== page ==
HandmadeToys of Kondapally


It gives me great satisfaction to write about the handmade Toys of Kondapally.I usually avoid going out in the sun during the warmest part of the day but today even the sun God did not deter me from making a visit to a nearby village, Kondapally. This village is internationally famous for its handmade toys, known as Kondapally Toys. The toys made here are distinct due to the material being used, the method , their appearance and themes on which these toys are made.Even after all the modernization it is still a cottage industry with only a few families in and around Kondapalli carrying on this tradition.

It has been a long time since I have paid a visit to the place and I am grateful to my friends Swati and Ayon for letting me tag along. I remember my mom had bought me some lovely Kondapally toys to play with when I was a kid and they came packed in small boxes made of palm leaves. I used to see these toys displayed in my neighbor’s house during Sankranti and it was known as Bommala Koluvu.The toys are made of soft wood available in the nearby forests and it is known as Tella Poniki.

We set out for the village, armed with sun hats and parasols and refreshing drink as the sun was scorching. Konda means hill and this little hamlet is based on the same hill and all the crafting takes place in Bommala Colony which means Toys Colony. We used the GPS, asked around and finally reached the quiet but colorful colony. It is a 400-year-old art and it claims its origin to Muktharishi, a sage endowed with skills in arts and crafts by Lord Shiva. The karigars or artisans who make the toys are referred as Aryakhastriyas and are said to have migrated from Rajasthan in the 16th century.



The process of making these dolls is very intriguing. We visited a few of the workshops where they were making them. Srinivas, one of the artisans and owner of the place explained how the wood is first carved out and then the edges are smooth finished. He showed us his sharp but primitive, curved tool with which he did the chipping. The later step involves coloring with enamel paint or watercolors or vegetable dyes for export. The artisans at one time produced mythological figures of animals, birds, bullock carts laden with sacks, rural life and the most prominent was the Dasavataram and the dancing dolls which shake their heads and waist in tandem when prodded. There was this really cute and funny old couple doll whose heads were bobbing. The expressions and the body shape were hilarious.


The thirsty crow


Initially, the karigars used only Vegetable dyes for coloring and then moved to synthetic paints to speed up their work and also lessen the price. Vegetable dye based artifacts are costlier and their demand is more in the international market according to Satyanarayana, of another manufacturing unit. The disadvantage of vegetable dyes is that they need very careful handling while making and even a little drop of water would damage the piece. To add to the longevity of the vegetable dyes the karigars apply a coat of lacquer polish which gives longevity to the toy and a glossy touch.

It was heartening to see the patriarch himself working on the dolls while both his sons assist him.I found the whole process of doll making really fascinating and a new found appreciation for this dying art. The Tella Poniki timber was being cut by a machine into suitable blocks. Every part of the body of say a male doll is broken up into pieces and then each is inserted into the other, like legs, trunk, head, arms. These parts are then chiseled and filed to smoothen them. They are glued together to form a cohesive whole. Then a tamarind plus sawdust paste is used to close the cracks, smooth out rough then it is allowed to dry. Then the vegetable dyes / Paints are applied .Finally, they are glazed using polish.The end result is these colorful, flawless toys in different sizes and shapes.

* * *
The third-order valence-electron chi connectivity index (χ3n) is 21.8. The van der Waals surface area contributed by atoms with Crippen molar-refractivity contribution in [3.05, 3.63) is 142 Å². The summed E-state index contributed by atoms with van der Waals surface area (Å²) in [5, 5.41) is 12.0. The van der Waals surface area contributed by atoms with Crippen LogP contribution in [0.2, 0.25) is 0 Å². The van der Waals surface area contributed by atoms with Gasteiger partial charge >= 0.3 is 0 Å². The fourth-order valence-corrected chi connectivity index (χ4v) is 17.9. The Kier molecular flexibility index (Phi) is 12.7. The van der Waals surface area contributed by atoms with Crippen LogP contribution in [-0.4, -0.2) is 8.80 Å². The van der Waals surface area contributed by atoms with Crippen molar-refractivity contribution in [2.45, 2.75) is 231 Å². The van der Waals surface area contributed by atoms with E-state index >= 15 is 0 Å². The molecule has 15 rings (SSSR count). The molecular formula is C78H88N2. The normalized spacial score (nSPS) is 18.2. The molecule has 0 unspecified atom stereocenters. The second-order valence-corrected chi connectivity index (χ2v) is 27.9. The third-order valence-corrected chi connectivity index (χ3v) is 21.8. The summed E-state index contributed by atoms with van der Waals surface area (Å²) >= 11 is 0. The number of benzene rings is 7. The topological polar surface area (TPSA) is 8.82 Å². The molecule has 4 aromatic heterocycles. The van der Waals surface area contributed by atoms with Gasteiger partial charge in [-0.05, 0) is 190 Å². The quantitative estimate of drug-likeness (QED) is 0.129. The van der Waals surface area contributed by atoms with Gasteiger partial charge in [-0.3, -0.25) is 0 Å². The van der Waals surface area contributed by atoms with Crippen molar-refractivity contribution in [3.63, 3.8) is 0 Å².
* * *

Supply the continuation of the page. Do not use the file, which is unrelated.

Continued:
There is a bit of innovation in the form of new themes and products being introduced. There was an angry bird, Hanuman, and Krishna from the television series and a few Rajasthani dolls which are brought raw and then painted here said Satyanarayana.This art is worth preserving and I think if we start buying them instead of the machine made flimsy stuff, we could boost the sales and the artisans would really benefit. We set out on our return journey with our little booty of Toys of Kondapally packed nicely in palm leaf baskets!


Rabindranath Tagore



Musical Instrument-Veena









2 Comments Add yours

  1. Kalpana says:

    What a treasure you’ve chanced upon! How come we never visited Kondapally as students when in school! It would have been an education of a craft that seems a heritage that needs nurturing….mythology being the mainstay in the dolls being crafted!! Two eyes seem insufficient to take in the variety on display. One more place added to my itinerary when I visit you next time:):)


    1. Yes, Kalpana…a real treasure it is. I just jumped at the chance to visit. I was mesmerized by the art and the artists. We sure will go to visit 🙂


Leave a Reply

Fill in your details below or click an icon to log in:

WordPress.com Logo

You are commenting using your WordPress.com account. Log Out /  Change )

Google+ photo

You are commenting using your Google+ account. Log Out /  Change )

Twitter picture

You are commenting using your Twitter account. Log Out /  Change )

Facebook photo

You are commenting using your Facebook account. Log Out /  Change )


Connecting to %s